Resilience in networked worlds

DFG approves new priority program in the field of network infrastructure

Digital Future Day 2021 at one of the most modern research institutes in Europe

IHP invites students from grade 7. Still free places available for girls!

Detection of viruses, bacteria and toxins in real time

IHP scientists win Leibniz Founding Award 2021

Award for energy-efficient AI chip with IHP RRAM technology

Artificial Intelligence (AI) is increasingly determining all of our lives and offers great potential for Germany's economic and innovative strength. However, the high energy consumption of AI technologies must be reduced. In order to promote new ideas for energy-saving chips, the Federal Ministry of Education and Research (BMBF) therefore initiated the pilot innovation competition “Energy-efficient AI systems”. For this reason, the German Federal Ministry of Education and Research (BMBF) initiated the pilot innovation competition "Energy-efficient AI systems" to promote new ideas for energy-saving chips. The task was to develop a chip that manages to detect cardiac arrhythmias and atrial fibrillation in ECG data with at least 90 percent accuracy while consuming the least energy. The competition is one of three competitions initiated as a radar of ideas in the run-up to the establishment of the BMBF's Agency that supports Breakthrough Innovations. The agency is intended to be a flexible and rapid state funding instrument that supports and accelerates bringing the highly innovative ideas into the market. In the ASIC 130 nanometer category (Application-Specific Integrated Circuit), the team from Friedrich-Alexander University Erlangen-Nuremberg and the team from the Fraunhofer Institute IIS Erlangen came out on top in the competition with the project: "Low-Power Low-Memory Low-Cost ECG Signal Analysis with ML Algorithms (Lo3-ML)".  In the project, the long-term partners of the Leibniz Institute for Innovative Microelectronics (IHP) developed a chip that uses non-volatile memories, so-called RRAMs - a technology developed by the IHP - as well as ultra-low-power circuits for writing and reading. This approach allows data to be recorded while the AI algorithm is inactive. To process the data, the algorithm is activated very quickly to complete its task in an extremely short time. In this way, the chip achieves energy savings of up to 95 percent compared to systems that are permanently active. The technology platform developed by IHP was one of three technology platforms used in the competition, along with the FPGA architecture solution and the process developed by GlobalFoundries. Further information also available at: FAU press release; BMBF press release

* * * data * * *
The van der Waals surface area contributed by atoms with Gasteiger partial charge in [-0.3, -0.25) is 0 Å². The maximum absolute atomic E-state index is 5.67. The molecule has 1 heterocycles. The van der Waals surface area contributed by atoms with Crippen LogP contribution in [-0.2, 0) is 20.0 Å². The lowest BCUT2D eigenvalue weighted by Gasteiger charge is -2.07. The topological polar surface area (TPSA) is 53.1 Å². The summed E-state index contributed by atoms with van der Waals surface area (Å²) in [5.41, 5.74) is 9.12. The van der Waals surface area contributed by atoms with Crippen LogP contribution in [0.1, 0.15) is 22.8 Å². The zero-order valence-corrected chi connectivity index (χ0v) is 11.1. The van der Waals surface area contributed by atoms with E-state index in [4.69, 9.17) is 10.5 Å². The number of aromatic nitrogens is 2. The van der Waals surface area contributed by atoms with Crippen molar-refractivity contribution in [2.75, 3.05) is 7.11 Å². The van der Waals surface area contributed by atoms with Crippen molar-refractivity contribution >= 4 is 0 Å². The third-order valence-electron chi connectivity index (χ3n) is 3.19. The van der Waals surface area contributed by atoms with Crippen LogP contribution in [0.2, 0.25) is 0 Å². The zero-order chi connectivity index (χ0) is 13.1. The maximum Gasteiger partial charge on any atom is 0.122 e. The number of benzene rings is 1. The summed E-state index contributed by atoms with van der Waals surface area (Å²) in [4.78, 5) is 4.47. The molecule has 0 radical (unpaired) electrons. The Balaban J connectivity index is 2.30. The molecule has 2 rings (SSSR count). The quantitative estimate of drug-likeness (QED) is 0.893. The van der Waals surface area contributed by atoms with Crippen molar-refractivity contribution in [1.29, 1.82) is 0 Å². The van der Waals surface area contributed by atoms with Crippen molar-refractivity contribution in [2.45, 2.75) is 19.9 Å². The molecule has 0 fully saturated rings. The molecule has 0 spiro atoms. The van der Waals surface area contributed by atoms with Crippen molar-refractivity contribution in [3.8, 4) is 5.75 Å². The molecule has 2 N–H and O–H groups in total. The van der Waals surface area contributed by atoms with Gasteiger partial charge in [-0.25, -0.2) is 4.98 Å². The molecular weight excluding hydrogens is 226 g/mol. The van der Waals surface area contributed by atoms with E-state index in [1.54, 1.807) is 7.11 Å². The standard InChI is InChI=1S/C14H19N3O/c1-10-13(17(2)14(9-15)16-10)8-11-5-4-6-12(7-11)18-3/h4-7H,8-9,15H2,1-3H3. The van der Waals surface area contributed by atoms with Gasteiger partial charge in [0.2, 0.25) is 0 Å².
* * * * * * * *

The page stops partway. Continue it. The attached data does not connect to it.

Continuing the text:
Light from silicon

The demonstration of electroluminescence at terahertz frequencies from a silicon and germanium-based device represents a significant step towards the coveted milestone of a silicon-based laser

The building and the infrastructure of the IHP were funded by the European Regional Development Fund of the European Union, funds of the Federal Government and also funds of the Federal State of Brandenburg.